Kalpana Bardhan taught economics at Berkeley and has translated Bengali fiction into English for several distinguished publishers. As documented in her introduction to this volume, her relationship with the emotional and melodic worlds of Rabindrasangeet is one of long and genuine engagement, or even immersion — as reader, listener, singer and eventually, “hummer”. It is also a pity that her translations of the 300-plus lyrics from Tagore’s 2,000-plus involved “nearly six years” of undoubtedly sincere and meticulous labour, avoiding what she considered to be the ‘softer’ and less satisfactory option of translating into poetically heightened prose or free verse. Bardhan went instead for the greater challenge of translating her selection “by following not only the words but also the structure of the words and phrases, line by line, as well as the rhyme pattern of the original as far as is possible”. This shows extraordinary courage and independence of mind, for, as her introduction points out, the Encyclopaedia Britannica finds the songs “virtually untranslatable” and, more important, Tagore himself “disapproved of all metrical translations and wanted his poems to be translated into lucid prose”.

Bardhan’s translations look identical to their originals on the page, replicating the latter’s caesurae, line and stanza divisions. As a result the superficial musical and metrical structures of each song are also ‘faithfully’ preserved, and I have even tried, with astonishing success, to sing the English versions in their original tunes. But if you try doing this with the specimens given above you will realize how profoundly disconcerting, even harrowing, that experience could be, if you happen to have even a tiny bit of an ear for poetry, or simply for grammatically correct, felicitous English. It is as if the Gitabitan has turned, all of a sudden, into a syntactically garbled Gilbert & Sullivan opera, rendered, however, with a mix of literalism, mawkishness and jumbled linguistic or cultural registers that is too entertaining in its sustained absurdity to make one seriously angry for long. I kept recalling that caricature of vernacular literalism, in which the idiomatic expression for covert action, dube dube jol khaoa, is translated as “sinking sinking drinking water”.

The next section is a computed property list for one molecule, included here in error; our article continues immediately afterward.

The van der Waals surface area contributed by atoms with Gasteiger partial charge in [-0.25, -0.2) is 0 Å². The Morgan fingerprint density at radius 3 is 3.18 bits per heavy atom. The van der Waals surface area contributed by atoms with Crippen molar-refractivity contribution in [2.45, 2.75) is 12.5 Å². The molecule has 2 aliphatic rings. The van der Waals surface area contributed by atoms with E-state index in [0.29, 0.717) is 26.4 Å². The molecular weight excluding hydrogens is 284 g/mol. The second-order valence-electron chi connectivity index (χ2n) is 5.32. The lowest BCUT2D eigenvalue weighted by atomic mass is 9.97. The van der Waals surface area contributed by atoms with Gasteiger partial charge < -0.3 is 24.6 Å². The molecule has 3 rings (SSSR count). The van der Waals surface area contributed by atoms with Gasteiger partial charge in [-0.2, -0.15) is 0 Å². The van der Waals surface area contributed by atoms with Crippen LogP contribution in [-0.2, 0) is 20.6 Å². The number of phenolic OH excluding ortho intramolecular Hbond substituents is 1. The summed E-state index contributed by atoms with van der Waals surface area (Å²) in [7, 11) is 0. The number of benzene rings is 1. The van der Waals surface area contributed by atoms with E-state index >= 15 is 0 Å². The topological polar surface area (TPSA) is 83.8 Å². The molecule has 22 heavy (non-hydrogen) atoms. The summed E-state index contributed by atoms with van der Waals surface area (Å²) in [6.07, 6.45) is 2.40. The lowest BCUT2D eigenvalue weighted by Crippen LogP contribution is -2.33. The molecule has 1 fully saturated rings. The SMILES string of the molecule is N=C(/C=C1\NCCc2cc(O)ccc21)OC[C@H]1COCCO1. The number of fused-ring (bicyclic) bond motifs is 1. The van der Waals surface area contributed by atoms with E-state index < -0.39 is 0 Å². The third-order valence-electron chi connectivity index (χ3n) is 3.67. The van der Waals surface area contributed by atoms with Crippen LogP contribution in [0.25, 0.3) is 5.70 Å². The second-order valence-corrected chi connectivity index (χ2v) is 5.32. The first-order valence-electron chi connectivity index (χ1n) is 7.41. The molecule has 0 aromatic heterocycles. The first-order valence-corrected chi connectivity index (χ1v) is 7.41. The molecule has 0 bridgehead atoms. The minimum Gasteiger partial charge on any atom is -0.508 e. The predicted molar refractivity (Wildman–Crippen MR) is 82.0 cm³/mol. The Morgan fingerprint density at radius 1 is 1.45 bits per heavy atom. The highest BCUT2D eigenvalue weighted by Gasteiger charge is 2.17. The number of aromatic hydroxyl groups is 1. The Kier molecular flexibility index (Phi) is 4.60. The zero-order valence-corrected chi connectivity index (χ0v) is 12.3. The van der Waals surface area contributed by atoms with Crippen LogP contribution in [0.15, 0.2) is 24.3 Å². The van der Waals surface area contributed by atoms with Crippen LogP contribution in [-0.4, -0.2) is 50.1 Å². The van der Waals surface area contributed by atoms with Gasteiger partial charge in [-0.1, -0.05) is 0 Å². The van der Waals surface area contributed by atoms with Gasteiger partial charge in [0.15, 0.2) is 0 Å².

It cannot be denied that Bardhan’s is a labour of love. But this labour rests on a fundamentally misconceived notion of how one moves from one poetic language to another, what one holds on to and what one lets go of, where fidelity ends and originality begins (and vice versa). Bardhan’s basic historical scholarship is derived entirely from veteran Tagoreans like Prabhat Kumar Mukhopadhyay and Subhas Choudhury. But nowhere in her bibliography is Tagore’s great (and late) biographer, Prasanta Pal, mentioned. And among those in the West who had responded to Gitanjali, Bardhan lists, together with Gide and Pound, Matthew Arnold, who had died in 1888, more than two decades before the publication of the English Gitanjali. A little more learning and a modicum of literary sense, rather than love, would have served this translator better.